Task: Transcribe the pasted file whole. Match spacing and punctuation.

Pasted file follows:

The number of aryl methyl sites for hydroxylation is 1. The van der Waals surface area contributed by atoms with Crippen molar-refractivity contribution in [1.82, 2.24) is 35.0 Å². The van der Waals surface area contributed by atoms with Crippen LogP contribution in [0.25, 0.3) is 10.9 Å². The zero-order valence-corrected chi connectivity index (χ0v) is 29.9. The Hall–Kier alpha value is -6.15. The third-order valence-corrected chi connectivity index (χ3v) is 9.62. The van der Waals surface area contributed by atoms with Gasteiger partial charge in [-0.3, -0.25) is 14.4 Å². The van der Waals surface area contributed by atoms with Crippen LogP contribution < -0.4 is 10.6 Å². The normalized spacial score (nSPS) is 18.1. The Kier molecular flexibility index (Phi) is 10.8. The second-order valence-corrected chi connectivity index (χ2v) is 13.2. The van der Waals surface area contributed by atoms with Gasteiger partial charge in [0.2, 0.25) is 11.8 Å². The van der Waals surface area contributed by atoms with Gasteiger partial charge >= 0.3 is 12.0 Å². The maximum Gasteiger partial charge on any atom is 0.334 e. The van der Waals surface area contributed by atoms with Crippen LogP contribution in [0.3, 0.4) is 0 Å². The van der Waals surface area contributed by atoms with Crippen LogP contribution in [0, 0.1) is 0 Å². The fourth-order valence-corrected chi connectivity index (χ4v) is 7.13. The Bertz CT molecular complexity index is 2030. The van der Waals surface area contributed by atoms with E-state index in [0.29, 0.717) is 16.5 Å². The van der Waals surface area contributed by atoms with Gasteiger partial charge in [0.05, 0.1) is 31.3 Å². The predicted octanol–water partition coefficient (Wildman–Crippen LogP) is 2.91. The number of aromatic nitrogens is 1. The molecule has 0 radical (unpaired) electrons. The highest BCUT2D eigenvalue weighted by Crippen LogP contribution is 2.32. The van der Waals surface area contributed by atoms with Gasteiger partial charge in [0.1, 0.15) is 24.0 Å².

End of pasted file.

The number of aryl methyl sites for hydroxylation is 1. The van der Waals surface area contributed by atoms with Crippen molar-refractivity contribution in [1.82, 2.24) is 35.0 Å². The van der Waals surface area contributed by atoms with Crippen LogP contribution in [0.25, 0.3) is 10.9 Å². The zero-order valence-corrected chi connectivity index (χ0v) is 29.9. The Hall–Kier alpha value is -6.15. The third-order valence-corrected chi connectivity index (χ3v) is 9.62. The van der Waals surface area contributed by atoms with Gasteiger partial charge in [-0.3, -0.25) is 14.4 Å². The van der Waals surface area contributed by atoms with Crippen LogP contribution < -0.4 is 10.6 Å². The normalized spacial score (nSPS) is 18.1. The Kier molecular flexibility index (Phi) is 10.8. The second-order valence-corrected chi connectivity index (χ2v) is 13.2. The van der Waals surface area contributed by atoms with Gasteiger partial charge in [0.2, 0.25) is 11.8 Å². The van der Waals surface area contributed by atoms with Gasteiger partial charge >= 0.3 is 12.0 Å². The maximum Gasteiger partial charge on any atom is 0.334 e. The van der Waals surface area contributed by atoms with Crippen LogP contribution in [0.3, 0.4) is 0 Å². The van der Waals surface area contributed by atoms with Crippen LogP contribution in [0, 0.1) is 0 Å². The fourth-order valence-corrected chi connectivity index (χ4v) is 7.13. The Bertz CT molecular complexity index is 2030. The van der Waals surface area contributed by atoms with E-state index in [0.29, 0.717) is 16.5 Å². The van der Waals surface area contributed by atoms with Gasteiger partial charge in [0.05, 0.1) is 31.3 Å². The predicted octanol–water partition coefficient (Wildman–Crippen LogP) is 2.91. The number of aromatic nitrogens is 1. The molecule has 0 radical (unpaired) electrons. The highest BCUT2D eigenvalue weighted by Crippen LogP contribution is 2.32. The van der Waals surface area contributed by atoms with Gasteiger partial charge in [0.1, 0.15) is 24.0 Å².